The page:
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Published on November 16th, 2012 | by Zac Arnold

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The Men Behind The Music

Is it delusion to want your band to be considered the next Beatles?

For Oscar Davies-Kay, Jeremy Potts and Vince Narin, aka Rackets, reality is centred in their delusion and they are intent on becoming their idols even if they have to make their way through sweat, shit and Riverton to get there.

Having released five records in two years, as well as completing two tours of our nation’s back-country watering holes, the group are starting to make quite a splash. Mainstream media are finally starting to take notice and have adopted misprinting their name with a “the”, as if they can’t comprehend a band having a one-word moniker.

The band find themselves in increasingly obtuse situations. Oscar seemed conflicted about their attendance at the 2012 Vodafone New Music Awards. But despite being unnerved by the fake tan and the $250 ticket price, he still has a desire to be included.

“We’d still kind of want to win awards. We’d like to get an award, but I don’t know if the VNZMAs are the be all and end all, I’d prefer to get a Grammy.”

It’s interesting to note who is a part of the musical community that orbits Rackets. Critics’ Choice nominees Beach Pigs will be forever linked with Rackets, opening for them on the Full Mango tour, and Davies-Kays’ Crown Records for releasing their debut EP. Rackets’ recent vinyl releases and relationship with Toy Love is down to matchmaker John Baker.

The group’s extensive back catalogue wouldn’t be half as long if it weren’t for the work of Bob Frisbee, whose commitment to the recording process endears the three musicians to and take on board his criticisms. The band says they feel they have becoming better songwriters with his guidance.

Frisbee invests his time and resources into the group for no reparations because he believes these three young men from Auckland have the ability to write a million-dollar smash hit.

Elvis and the Beatles creep in again to influence the way Rackets create their videos. You get a sense the group could happily reenact the phone booth shot at the beginning of A Hard Day’s Night or spend their days wearing Hawaiian shirts like Presley in Blue Hawaii just to pass the time. The members of Rackets love these movies because they reveal the men behind the music, showcasing their personalities and, more importantly, their sense of humour. Rackets have a string of hilarious music videos spanning from the humble VHS video of  ‘Hello Homophobe’ through to the shiny polished collaborations with Levi Beamish and Chrysalis Films. Word on the street is they are going to have a television show.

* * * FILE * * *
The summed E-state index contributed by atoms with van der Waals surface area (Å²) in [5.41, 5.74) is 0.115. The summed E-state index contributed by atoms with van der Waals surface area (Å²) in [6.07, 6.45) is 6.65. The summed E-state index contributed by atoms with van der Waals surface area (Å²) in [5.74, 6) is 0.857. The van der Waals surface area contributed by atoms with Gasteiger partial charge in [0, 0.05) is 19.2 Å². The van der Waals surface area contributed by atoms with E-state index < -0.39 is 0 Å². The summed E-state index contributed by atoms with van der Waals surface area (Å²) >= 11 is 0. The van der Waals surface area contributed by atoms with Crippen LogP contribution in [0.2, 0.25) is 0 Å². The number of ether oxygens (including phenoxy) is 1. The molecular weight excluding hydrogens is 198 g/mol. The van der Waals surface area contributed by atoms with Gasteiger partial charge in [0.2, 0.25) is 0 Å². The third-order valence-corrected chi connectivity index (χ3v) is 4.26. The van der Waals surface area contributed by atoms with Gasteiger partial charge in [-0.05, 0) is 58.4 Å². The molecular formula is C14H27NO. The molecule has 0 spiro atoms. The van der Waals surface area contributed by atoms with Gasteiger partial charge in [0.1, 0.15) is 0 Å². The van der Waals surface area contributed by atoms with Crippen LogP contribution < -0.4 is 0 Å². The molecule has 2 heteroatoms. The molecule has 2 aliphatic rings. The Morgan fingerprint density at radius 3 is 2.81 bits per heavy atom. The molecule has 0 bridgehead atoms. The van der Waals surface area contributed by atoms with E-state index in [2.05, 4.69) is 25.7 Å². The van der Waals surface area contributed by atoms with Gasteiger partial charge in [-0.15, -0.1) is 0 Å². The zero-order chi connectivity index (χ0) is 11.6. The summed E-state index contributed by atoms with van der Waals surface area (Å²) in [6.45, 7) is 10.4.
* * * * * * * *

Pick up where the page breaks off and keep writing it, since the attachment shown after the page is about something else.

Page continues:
“Something is in the works,” says Oscar, “but we need to get our acting up to speed.”

Claiming that “all our best songs we write in 10 minutes”, Rackets are on the hunt for songs that have “a certain energy and fully sick groove that makes you want to rock the fuck out”. There are two distinct sounds emerging from the band, comprising either Potts or Davies-Kay singing over crunchy guitar chords and their rumbling rhythm section. Their lyrics are unabashed and brazen, with such romantic phrases as “I want to fuck you til’ you die of starvation”. Bloody brilliant.

Rackets have gotten where they are now through their willingness to put in the extra hours, play the shitty shows and practice three times a week. It seems they might not be happy until they are on par with their icons.

“‘I don’t think we are working as hard as we should be, it’s fucking pissing me off,” grumbles Oscar – not with the usual wide grin, but with the frustrated slump of a musician hungry to live up to his idols.

“The Beatles had already done so much by the time they were our age.”

One thing’s for sure: even if they don’t reach the heights of Lennon and McCartney, with a little help from their friends the Auckland trio will keep making rock music from the heart.

Article by Zac Arnold

Photography by Alex Mcvinnie

This article was sponsored by

This article was published in issue 11. of PRESENCE ZINE.

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